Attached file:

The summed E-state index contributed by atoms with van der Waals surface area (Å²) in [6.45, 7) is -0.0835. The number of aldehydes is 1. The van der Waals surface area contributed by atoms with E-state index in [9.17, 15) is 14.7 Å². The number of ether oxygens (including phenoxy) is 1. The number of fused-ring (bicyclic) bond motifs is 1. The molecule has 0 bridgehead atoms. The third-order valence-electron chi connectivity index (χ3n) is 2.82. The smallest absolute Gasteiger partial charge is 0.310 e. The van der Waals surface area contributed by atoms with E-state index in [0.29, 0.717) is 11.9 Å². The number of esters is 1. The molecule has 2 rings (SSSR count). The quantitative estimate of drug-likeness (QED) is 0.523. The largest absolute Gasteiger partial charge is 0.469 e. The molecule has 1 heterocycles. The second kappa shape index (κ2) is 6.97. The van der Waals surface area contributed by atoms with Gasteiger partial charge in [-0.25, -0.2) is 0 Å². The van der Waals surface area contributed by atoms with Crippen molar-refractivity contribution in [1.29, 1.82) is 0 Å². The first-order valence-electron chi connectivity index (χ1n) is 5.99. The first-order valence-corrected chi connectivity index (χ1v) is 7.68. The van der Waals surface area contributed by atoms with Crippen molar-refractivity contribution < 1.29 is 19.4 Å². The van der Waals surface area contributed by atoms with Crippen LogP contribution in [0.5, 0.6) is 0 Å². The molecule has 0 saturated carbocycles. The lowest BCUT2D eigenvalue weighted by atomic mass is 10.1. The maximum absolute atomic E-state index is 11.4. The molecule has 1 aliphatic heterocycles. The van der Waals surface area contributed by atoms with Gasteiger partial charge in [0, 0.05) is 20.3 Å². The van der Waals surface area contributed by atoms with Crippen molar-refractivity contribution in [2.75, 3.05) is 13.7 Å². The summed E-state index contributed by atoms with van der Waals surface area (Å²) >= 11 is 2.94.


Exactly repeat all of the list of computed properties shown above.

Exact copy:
The summed E-state index contributed by atoms with van der Waals surface area (Å²) in [6.45, 7) is -0.0835. The number of aldehydes is 1. The van der Waals surface area contributed by atoms with E-state index in [9.17, 15) is 14.7 Å². The number of ether oxygens (including phenoxy) is 1. The number of fused-ring (bicyclic) bond motifs is 1. The molecule has 0 bridgehead atoms. The third-order valence-electron chi connectivity index (χ3n) is 2.82. The smallest absolute Gasteiger partial charge is 0.310 e. The van der Waals surface area contributed by atoms with E-state index in [0.29, 0.717) is 11.9 Å². The number of esters is 1. The molecule has 2 rings (SSSR count). The quantitative estimate of drug-likeness (QED) is 0.523. The largest absolute Gasteiger partial charge is 0.469 e. The molecule has 1 heterocycles. The second kappa shape index (κ2) is 6.97. The van der Waals surface area contributed by atoms with Gasteiger partial charge in [-0.25, -0.2) is 0 Å². The van der Waals surface area contributed by atoms with Crippen molar-refractivity contribution in [1.29, 1.82) is 0 Å². The first-order valence-electron chi connectivity index (χ1n) is 5.99. The first-order valence-corrected chi connectivity index (χ1v) is 7.68. The van der Waals surface area contributed by atoms with Crippen molar-refractivity contribution < 1.29 is 19.4 Å². The van der Waals surface area contributed by atoms with Crippen LogP contribution in [0.5, 0.6) is 0 Å². The molecule has 0 saturated carbocycles. The lowest BCUT2D eigenvalue weighted by atomic mass is 10.1. The maximum absolute atomic E-state index is 11.4. The molecule has 1 aliphatic heterocycles. The van der Waals surface area contributed by atoms with Gasteiger partial charge in [0, 0.05) is 20.3 Å². The van der Waals surface area contributed by atoms with Crippen molar-refractivity contribution in [2.75, 3.05) is 13.7 Å². The summed E-state index contributed by atoms with van der Waals surface area (Å²) >= 11 is 2.94.